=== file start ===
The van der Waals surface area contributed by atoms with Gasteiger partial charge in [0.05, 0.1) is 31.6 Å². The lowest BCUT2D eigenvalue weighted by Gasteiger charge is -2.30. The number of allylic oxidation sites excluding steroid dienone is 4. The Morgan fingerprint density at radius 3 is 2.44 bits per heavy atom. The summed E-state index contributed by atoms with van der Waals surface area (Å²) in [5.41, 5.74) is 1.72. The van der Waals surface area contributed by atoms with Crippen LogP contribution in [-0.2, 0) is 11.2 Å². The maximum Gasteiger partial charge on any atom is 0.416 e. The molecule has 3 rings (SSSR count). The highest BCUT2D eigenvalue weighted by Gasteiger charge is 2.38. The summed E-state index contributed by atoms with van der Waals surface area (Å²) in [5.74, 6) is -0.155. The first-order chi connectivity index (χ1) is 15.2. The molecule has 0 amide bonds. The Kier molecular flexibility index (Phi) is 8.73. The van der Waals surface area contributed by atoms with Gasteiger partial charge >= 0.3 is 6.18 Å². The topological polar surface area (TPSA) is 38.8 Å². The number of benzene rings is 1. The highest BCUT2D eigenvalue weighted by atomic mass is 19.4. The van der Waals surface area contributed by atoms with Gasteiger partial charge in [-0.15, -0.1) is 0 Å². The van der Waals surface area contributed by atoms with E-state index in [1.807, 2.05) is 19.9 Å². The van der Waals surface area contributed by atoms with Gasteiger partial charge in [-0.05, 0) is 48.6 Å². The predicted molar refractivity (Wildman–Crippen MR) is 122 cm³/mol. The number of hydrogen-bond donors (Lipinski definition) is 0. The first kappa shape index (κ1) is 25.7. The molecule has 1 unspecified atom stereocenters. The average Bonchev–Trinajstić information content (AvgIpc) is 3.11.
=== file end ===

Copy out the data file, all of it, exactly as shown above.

The van der Waals surface area contributed by atoms with Gasteiger partial charge in [0.05, 0.1) is 31.6 Å². The lowest BCUT2D eigenvalue weighted by Gasteiger charge is -2.30. The number of allylic oxidation sites excluding steroid dienone is 4. The Morgan fingerprint density at radius 3 is 2.44 bits per heavy atom. The summed E-state index contributed by atoms with van der Waals surface area (Å²) in [5.41, 5.74) is 1.72. The van der Waals surface area contributed by atoms with Crippen LogP contribution in [-0.2, 0) is 11.2 Å². The maximum Gasteiger partial charge on any atom is 0.416 e. The molecule has 3 rings (SSSR count). The highest BCUT2D eigenvalue weighted by Gasteiger charge is 2.38. The summed E-state index contributed by atoms with van der Waals surface area (Å²) in [5.74, 6) is -0.155. The first-order chi connectivity index (χ1) is 15.2. The molecule has 0 amide bonds. The Kier molecular flexibility index (Phi) is 8.73. The van der Waals surface area contributed by atoms with Gasteiger partial charge >= 0.3 is 6.18 Å². The topological polar surface area (TPSA) is 38.8 Å². The number of benzene rings is 1. The highest BCUT2D eigenvalue weighted by atomic mass is 19.4. The van der Waals surface area contributed by atoms with Gasteiger partial charge in [-0.15, -0.1) is 0 Å². The van der Waals surface area contributed by atoms with E-state index in [1.807, 2.05) is 19.9 Å². The van der Waals surface area contributed by atoms with Gasteiger partial charge in [-0.05, 0) is 48.6 Å². The predicted molar refractivity (Wildman–Crippen MR) is 122 cm³/mol. The number of hydrogen-bond donors (Lipinski definition) is 0. The first kappa shape index (κ1) is 25.7. The molecule has 1 unspecified atom stereocenters. The average Bonchev–Trinajstić information content (AvgIpc) is 3.11.